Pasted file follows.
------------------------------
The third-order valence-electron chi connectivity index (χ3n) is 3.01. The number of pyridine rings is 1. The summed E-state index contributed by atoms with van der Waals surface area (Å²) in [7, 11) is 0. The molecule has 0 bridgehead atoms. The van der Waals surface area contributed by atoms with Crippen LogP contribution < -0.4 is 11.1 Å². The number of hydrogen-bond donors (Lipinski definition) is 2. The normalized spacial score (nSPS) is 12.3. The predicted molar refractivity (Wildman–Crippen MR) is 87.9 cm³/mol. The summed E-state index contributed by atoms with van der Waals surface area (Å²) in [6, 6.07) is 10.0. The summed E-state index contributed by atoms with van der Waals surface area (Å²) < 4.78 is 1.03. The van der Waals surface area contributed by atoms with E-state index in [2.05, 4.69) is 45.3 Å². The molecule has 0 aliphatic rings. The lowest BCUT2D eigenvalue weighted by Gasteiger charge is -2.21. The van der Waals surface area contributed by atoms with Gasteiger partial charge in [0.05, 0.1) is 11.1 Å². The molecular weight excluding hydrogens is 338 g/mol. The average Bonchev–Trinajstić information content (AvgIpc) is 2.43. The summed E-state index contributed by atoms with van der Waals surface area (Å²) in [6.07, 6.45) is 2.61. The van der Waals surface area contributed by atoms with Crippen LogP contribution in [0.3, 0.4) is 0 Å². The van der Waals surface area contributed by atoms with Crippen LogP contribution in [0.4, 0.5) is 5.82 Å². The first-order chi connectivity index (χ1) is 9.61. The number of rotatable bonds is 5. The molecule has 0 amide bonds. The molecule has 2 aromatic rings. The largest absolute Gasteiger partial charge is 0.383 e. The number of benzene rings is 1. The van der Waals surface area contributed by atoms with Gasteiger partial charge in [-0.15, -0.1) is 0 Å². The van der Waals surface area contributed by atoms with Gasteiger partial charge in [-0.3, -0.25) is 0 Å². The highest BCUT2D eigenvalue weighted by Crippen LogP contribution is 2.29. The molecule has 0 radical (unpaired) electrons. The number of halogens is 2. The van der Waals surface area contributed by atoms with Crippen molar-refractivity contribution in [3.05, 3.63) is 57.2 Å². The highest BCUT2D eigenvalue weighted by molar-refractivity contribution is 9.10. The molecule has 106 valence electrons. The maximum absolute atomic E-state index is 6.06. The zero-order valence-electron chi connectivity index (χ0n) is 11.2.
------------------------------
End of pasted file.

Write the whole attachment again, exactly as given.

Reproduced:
The third-order valence-electron chi connectivity index (χ3n) is 3.01. The number of pyridine rings is 1. The summed E-state index contributed by atoms with van der Waals surface area (Å²) in [7, 11) is 0. The molecule has 0 bridgehead atoms. The van der Waals surface area contributed by atoms with Crippen LogP contribution < -0.4 is 11.1 Å². The number of hydrogen-bond donors (Lipinski definition) is 2. The normalized spacial score (nSPS) is 12.3. The predicted molar refractivity (Wildman–Crippen MR) is 87.9 cm³/mol. The summed E-state index contributed by atoms with van der Waals surface area (Å²) in [6, 6.07) is 10.0. The summed E-state index contributed by atoms with van der Waals surface area (Å²) < 4.78 is 1.03. The van der Waals surface area contributed by atoms with E-state index in [2.05, 4.69) is 45.3 Å². The molecule has 0 aliphatic rings. The lowest BCUT2D eigenvalue weighted by Gasteiger charge is -2.21. The van der Waals surface area contributed by atoms with Gasteiger partial charge in [0.05, 0.1) is 11.1 Å². The molecular weight excluding hydrogens is 338 g/mol. The average Bonchev–Trinajstić information content (AvgIpc) is 2.43. The summed E-state index contributed by atoms with van der Waals surface area (Å²) in [6.07, 6.45) is 2.61. The van der Waals surface area contributed by atoms with Crippen LogP contribution in [0.3, 0.4) is 0 Å². The van der Waals surface area contributed by atoms with Crippen LogP contribution in [0.4, 0.5) is 5.82 Å². The first-order chi connectivity index (χ1) is 9.61. The number of rotatable bonds is 5. The molecule has 0 amide bonds. The molecule has 2 aromatic rings. The largest absolute Gasteiger partial charge is 0.383 e. The number of benzene rings is 1. The van der Waals surface area contributed by atoms with Gasteiger partial charge in [-0.15, -0.1) is 0 Å². The van der Waals surface area contributed by atoms with Gasteiger partial charge in [-0.3, -0.25) is 0 Å². The highest BCUT2D eigenvalue weighted by Crippen LogP contribution is 2.29. The molecule has 0 radical (unpaired) electrons. The number of halogens is 2. The van der Waals surface area contributed by atoms with Crippen molar-refractivity contribution in [3.05, 3.63) is 57.2 Å². The highest BCUT2D eigenvalue weighted by molar-refractivity contribution is 9.10. The molecule has 106 valence electrons. The maximum absolute atomic E-state index is 6.06. The zero-order valence-electron chi connectivity index (χ0n) is 11.2.